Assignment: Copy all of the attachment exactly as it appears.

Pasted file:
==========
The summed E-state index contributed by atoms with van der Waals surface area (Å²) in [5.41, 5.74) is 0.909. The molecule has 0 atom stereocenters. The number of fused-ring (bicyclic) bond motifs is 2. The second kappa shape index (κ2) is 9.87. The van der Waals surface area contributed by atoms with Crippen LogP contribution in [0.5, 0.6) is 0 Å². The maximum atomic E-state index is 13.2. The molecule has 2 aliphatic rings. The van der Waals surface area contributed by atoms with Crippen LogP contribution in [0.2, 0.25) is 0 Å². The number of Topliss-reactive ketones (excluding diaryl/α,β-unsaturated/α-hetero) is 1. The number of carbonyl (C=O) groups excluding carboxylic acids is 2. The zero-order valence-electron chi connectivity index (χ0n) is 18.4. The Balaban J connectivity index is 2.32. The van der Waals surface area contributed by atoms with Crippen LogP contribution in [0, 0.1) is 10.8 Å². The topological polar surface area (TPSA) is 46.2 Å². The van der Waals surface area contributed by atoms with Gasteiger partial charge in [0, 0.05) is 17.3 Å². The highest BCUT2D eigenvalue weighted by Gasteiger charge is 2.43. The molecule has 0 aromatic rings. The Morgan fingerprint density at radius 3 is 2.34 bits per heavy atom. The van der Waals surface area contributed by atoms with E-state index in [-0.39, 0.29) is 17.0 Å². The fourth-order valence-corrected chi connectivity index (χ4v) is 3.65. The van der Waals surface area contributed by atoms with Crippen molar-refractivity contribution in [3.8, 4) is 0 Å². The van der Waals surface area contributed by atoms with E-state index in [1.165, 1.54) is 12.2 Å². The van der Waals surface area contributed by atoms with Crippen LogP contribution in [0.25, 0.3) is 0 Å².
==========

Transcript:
The summed E-state index contributed by atoms with van der Waals surface area (Å²) in [5.41, 5.74) is 0.909. The molecule has 0 atom stereocenters. The number of fused-ring (bicyclic) bond motifs is 2. The second kappa shape index (κ2) is 9.87. The van der Waals surface area contributed by atoms with Crippen LogP contribution in [0.5, 0.6) is 0 Å². The maximum atomic E-state index is 13.2. The molecule has 2 aliphatic rings. The van der Waals surface area contributed by atoms with Crippen LogP contribution in [0.2, 0.25) is 0 Å². The number of Topliss-reactive ketones (excluding diaryl/α,β-unsaturated/α-hetero) is 1. The number of carbonyl (C=O) groups excluding carboxylic acids is 2. The zero-order valence-electron chi connectivity index (χ0n) is 18.4. The Balaban J connectivity index is 2.32. The van der Waals surface area contributed by atoms with Crippen LogP contribution in [0, 0.1) is 10.8 Å². The topological polar surface area (TPSA) is 46.2 Å². The van der Waals surface area contributed by atoms with Gasteiger partial charge in [0, 0.05) is 17.3 Å². The highest BCUT2D eigenvalue weighted by Gasteiger charge is 2.43. The molecule has 0 aromatic rings. The Morgan fingerprint density at radius 3 is 2.34 bits per heavy atom. The van der Waals surface area contributed by atoms with E-state index in [-0.39, 0.29) is 17.0 Å². The fourth-order valence-corrected chi connectivity index (χ4v) is 3.65. The van der Waals surface area contributed by atoms with Crippen molar-refractivity contribution in [3.8, 4) is 0 Å². The van der Waals surface area contributed by atoms with E-state index in [1.165, 1.54) is 12.2 Å². The van der Waals surface area contributed by atoms with Crippen LogP contribution in [0.25, 0.3) is 0 Å².